Experimental Ebola Drug-Maker Chimerix Stock Falls After Dallas Ebola Patient Dies

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Stock in the little-known American biopharmaceutical company Chimerix took an immediate hit Wednesday morning after the death of Thomas Eric Duncan, the first person diagnosed with Ebola in the United States. He was being treated at a Dallas hospital with an experimental drug from Chimerix.

Since the Ebola outbreak began in West Africa, a handful of small U.S. biotech firms have seen their shares steadily rise as investors seize on research into the deadly disease. The stock runup intensified when officials announced that Duncan had been admitted to a Dallas hospital on Sept. 30.

Chimerix’s stock fell nearly 12 percent to $29.21 in Wednesday morning’s Nasdaq trading after the announcement of Duncan’s death. Shortly after a Dallas hospital said Monday that it would treat him with Chimerix’s drug brincidofovir, its stock jumped.


The Durham, North Carolina-based biopharmaceutical company hasn’t been one of the major players on the Ebola landscape, eclipsed by others such as Tekmira, which produced the TKM-Ebola treatment that’s also been used on patients.

Since 2011, Chimerix has received more than $22 million from the Biomedical Advanced Research and Development Authority to develop the drug in question, also known as CMX001. At the time the government was investigating whether it could be used as a “countermeasure in the event of a smallpox release.” The money added to another $37 million Chimerix had received from the National Institute of Allergy and Infectious Diseases and from private investors.

On Sept. 2, the company announced another $17.0 million award for trials. On Monday, Chimerix announced that the U.S. Food and Drug Administration granted “Emergency Investigational New Drug Applications,” to use brincidofovir for Ebola, in answer to the requests of treating physicians. And the Texas Health Presbyterian Hospital Dallas announced that it would use the drug to treat Thomas Eric Duncan, the Ebola patient.

“Data collected over years of clinical development of brincidofovir have allowed us to progress this compound into Phase 3 programs,” the company said in a press release, adding that the research “provided information on the safety and dosing of brincidofovir to allow it to be explored as a potential therapy for Ebola virus disease.”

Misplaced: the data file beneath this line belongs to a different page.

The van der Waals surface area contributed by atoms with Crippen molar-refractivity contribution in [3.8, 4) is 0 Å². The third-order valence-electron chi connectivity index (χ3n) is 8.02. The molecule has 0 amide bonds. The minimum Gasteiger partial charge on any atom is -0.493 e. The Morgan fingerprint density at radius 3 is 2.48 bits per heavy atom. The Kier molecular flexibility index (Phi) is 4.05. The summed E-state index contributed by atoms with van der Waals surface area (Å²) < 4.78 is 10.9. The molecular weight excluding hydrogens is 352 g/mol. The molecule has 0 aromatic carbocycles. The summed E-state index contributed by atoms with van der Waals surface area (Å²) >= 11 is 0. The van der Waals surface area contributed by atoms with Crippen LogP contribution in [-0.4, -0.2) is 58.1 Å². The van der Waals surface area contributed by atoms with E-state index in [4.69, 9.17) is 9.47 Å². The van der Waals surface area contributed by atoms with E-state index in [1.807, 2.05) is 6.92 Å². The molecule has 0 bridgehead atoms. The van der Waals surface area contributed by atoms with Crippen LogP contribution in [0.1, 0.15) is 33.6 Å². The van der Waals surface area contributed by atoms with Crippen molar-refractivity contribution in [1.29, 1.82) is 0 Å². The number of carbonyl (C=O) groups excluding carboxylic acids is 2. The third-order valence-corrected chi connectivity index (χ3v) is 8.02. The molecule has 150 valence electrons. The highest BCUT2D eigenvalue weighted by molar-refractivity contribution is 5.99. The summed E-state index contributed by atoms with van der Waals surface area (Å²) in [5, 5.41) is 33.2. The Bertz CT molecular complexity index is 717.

While there are a handful of drugmakers that have taken the lead on the Ebola fight, Chimerix isn’t one of them. And experts say there are more promising treatment options available.

“It’s a bit surprising,” said Dirk Haussecker, an investor and consultant in the RNAi therapeutics industry, noting that another drug, made by Canadian firm Tekmira, has already been successfully tested on animals and is currently in human trials, while the Chimerix drug has only been tested on cell cultures.

“That is great, but we have many drugs that inhibit the replication of Ebola in cell culture,” said Tom Geisbert, a virologist at the University of Texas Medical Branch who has worked on Ebola vaccine and treatment research. “What we don’t have is many drugs that can completely protect monkeys against Ebola,” he said, noting that only Tekmira’s drug and ZMapp have proven effective.

Tekmira Pharmaceuticals has become one of the most important drug developers in the Ebola fight. Doctors used the company’s drug, TKM-Ebola, to treat at least three patients, including American aid worker Rick Sacra, who was treated at a Nebraska hospital and later recovered.

Like most other companies in the Ebola treatment business, the Vancouver, Canada-based firm has been working with the U.S. government, which has spent millions in grants and contracts to fund research for diseases like Ebola, which it feared could be used as a biological weapon. In 2010, it signed a $140 million contract with the Department of Defense for the research. In January, researchers dosed their first human subjects in a clinical trial.

This year, Tekmira stock has surged more than 200 percent, with a 18.2 percent increase the day news broke about the American patient.

Another experimental drug called ZMapp, made by private firm Mapp Biopharmaceutical in San Diego, successfully treated earlier Ebola patients, including two U.S. aid workers. But ZMapp supplies have since run out.

In late August, GlaxoSmithKline saw a slight jump in its stock after it began testing a vaccine candidate, known as NIAID/GSK Ebola Vaccine, on human subjects. The preventive vaccine was one of many GSK took on when it acquired Okairos, a small Italian biotech firm, in 2013.

While GSK shares were strengthened during the first part of the Ebola outbreak, its stock has fallen in recent weeks.


Shares of NewLink Genetics Corp. experienced a boost in March when the outbreak started, but have since fallen back to previous levels. The American biotech company licensed an Ebola vaccine developed at the Canada National Microbiology Laboratory, and has received funding from the U.S. government’s Biomedical Advanced Research and Development Authority. In August, its stock jumped 36 percent after it announced plans for human trials but has since fallen again.

Royce Christyn
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